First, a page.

1. Yes, it was a one clicker. You can see the actual email here. In addition to the unsubscribe link in the body of the message, there is one at the top and the bottom that is automatically added by my email provider.

      1. What do you consider an “email provider”? How do they know if a user classifies an email as spam? And how do you get that information?

          1. “When a user hits the spam button in their mail client, the provider is notified”

            For which mail clients does this hold true?

  27. Hey Tyler,

    Thanks for sharing such an interesting piece. I would like to share my point of view of freemium and would like to have your comments on it.

    As far as my current knowledge is concerned, I think the ideal product to lie in the freemium model is the one which gives the user enough to start using it but shows him barriers of paid customers only for important features within that product. I think thats the only way a user will be motivated enough to pay for the product. Thats probably the toughest part about where to put the barriers which result in positive conversions.

    About the email part, my personal observation is that a typical user who gave his email address for a free signup of a probable one time use app is most likely not going to like emails being sent by that app, unless they are tempting enough for them, like another mouth watering freebie

  28. Or, people didn’t find your upgrade worth the money. I personally wouldnt care if my santa letter was ‘high-res’ nor do I need an envelope or door hangar. Different letter designs/templates, however, I would pay for.

  29. Concerning the e-mails,

    You used the opt-out path instead of the opt-in path; for many people, that’s the kicker. Let people opt-in to those e-mails (in a way other than pressing “I agree” to a ToS or security notification). There’s always a boost in my appreciation of a person or firm when I see the “Receive e-mails” about such and such defaulted to OFF.

  30. it just mean your monitization model is broken
    If you cannot upsell, try cross sell
    If your users do not pay to you, have a 3rd party pay you to access your users

    Free works very well, its just not trivial to find how to monitize

  31. Opt-out email gathering = spam, and legally forbidden as an e-mail marketing option in some places like here.
    Use opt-in. I always try to click on opt-out if I see them, but if I somehow miss that option because it’s not obviously visible, then you still don’t have my consent for e-mail marketing, and any e-mails received (including the first) are by definition unwanted spam, since I didn’t want that message.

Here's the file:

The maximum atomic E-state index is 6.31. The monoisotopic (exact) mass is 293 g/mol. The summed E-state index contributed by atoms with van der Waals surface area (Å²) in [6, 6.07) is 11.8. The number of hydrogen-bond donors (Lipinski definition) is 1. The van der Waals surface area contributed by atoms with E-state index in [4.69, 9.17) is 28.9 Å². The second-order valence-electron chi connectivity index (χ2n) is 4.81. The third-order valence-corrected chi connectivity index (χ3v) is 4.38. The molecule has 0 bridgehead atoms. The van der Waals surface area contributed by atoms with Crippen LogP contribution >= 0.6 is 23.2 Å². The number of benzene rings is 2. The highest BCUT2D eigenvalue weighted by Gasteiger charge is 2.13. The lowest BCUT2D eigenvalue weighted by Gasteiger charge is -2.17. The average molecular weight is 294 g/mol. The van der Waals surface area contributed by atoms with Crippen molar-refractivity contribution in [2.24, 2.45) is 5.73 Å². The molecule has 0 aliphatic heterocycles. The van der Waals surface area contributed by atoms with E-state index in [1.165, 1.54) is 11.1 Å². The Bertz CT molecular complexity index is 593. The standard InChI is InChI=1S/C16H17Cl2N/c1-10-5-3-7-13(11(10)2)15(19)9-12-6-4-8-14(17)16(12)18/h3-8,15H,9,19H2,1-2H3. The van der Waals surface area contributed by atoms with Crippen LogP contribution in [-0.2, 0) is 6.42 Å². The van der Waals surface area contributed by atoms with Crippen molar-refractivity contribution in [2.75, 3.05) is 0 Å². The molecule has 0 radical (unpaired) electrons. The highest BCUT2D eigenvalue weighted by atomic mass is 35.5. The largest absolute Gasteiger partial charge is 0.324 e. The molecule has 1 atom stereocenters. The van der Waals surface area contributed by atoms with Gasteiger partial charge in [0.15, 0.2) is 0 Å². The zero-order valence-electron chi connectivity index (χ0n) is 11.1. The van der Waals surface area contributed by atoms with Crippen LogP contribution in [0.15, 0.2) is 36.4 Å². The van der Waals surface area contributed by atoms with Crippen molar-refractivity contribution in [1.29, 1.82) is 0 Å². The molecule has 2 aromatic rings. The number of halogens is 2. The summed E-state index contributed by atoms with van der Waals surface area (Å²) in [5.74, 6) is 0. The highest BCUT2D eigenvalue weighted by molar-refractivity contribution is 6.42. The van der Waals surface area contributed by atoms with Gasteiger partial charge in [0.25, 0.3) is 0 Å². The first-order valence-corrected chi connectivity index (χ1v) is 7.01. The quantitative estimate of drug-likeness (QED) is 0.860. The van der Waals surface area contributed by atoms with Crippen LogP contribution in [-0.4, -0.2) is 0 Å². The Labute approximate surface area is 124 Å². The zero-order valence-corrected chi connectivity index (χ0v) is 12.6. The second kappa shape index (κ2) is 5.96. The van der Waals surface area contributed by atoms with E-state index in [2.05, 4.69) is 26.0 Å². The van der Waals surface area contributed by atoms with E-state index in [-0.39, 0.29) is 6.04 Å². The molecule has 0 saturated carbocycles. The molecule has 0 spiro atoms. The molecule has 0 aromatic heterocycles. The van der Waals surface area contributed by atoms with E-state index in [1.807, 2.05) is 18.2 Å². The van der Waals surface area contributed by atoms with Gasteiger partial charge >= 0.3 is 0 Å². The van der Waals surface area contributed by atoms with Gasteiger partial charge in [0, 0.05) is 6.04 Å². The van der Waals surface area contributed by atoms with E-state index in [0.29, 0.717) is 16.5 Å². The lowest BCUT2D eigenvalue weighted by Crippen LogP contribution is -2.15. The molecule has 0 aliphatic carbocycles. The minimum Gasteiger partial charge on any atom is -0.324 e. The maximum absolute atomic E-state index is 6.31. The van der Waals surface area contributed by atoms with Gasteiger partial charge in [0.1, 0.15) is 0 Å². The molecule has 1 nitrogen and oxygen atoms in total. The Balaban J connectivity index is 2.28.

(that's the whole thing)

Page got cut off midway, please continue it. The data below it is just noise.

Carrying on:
1. It’s not “email gathering” at all. They used my site and received a transactional email to get their download link for the letter they created. In the process they agreed to the privacy policy which says we may email them about our other sites and they can unsubscribe at any time. That is what this email did exactly.

      1. That is functionally identical to opt-in. You are saying you can’t use the service otherwise, that’s why you get the spam marking. It’s not a matter of morality – just you wanting to avoid black listing.

        We’ve found that if you promise to email them once and only once as a result of the free offer, and in your email you say eg “you will not get another email as a result of your Xmas card,” you won’t get marked as spam.

        Plus we also do what Erica says below “You are receiving this email as a result of…”

  32. I mitigated many spam complaints from a free opt-in by saying in all successive emails, “You are receiving this email because you signed up at [your site URL.] Thank you for…” (and in your case, I would continue that as “Thank you for using [...] to make a free Christmas card!”

    Those two sentences dropped my spam flags from 1.0%+ to 0.1% or fewer. Try it for yourself; I’ve recommended this to others and they’ve had similar experiences. Your subscribers are probably flagging as spam because they don’t associate your email with the site they signed up on.

    -Erica

  33. People who get free healthcare behave the same way. The feel they are entitled to as much as they can get. And they complain when the red carpet is not laid out. Entitlement abuse is a problem. It never used to be a problem but then again, corporate management never used to focus on their compensation more than the performance of their companies.

  34. Perhaps you should treat various customer segments differently.

    Don’t send a thank you email to free users! Don’t send them anything! It doesn’t cost you anything to have them use your app, so provide the free version and let them have at ‘er. Perhaps they will tell a friend, or show a friend, and you’ll end up with the possibility of an additional conversion.

    Treat your paying customers like gold! They are most profitable and ultimately more fulfilling to deal with. Treat them very, very well!

  35. I disagree, this is what you get for offering services to consumers. That is part of the life, trust me. Either you live with it or just do not go there.

  36. Completely agree Tyler. When I had a freemium model the people who caused the most support calls were free members sometimes by a factor of 50. Now I have scraped the freemium model I have had to change my marketing strategy, but now I have less customers, more profit and more time to look after my paying customers and enhance the platform.

    I think free people don’t see time as money. This is just speculating but one thing I noticed is that if people aren’t paying you money, they think your time isn’t that valuable. I suspect their thought process goes along the lines of: “If you are giving them all this for free is it really too much to ask for you to do something extra, it obviously won’t cost you much or anything at all.”

    Where as a paying member goes, “I am paying them for this hard work. If I want them to do something I am going to have to pay them.”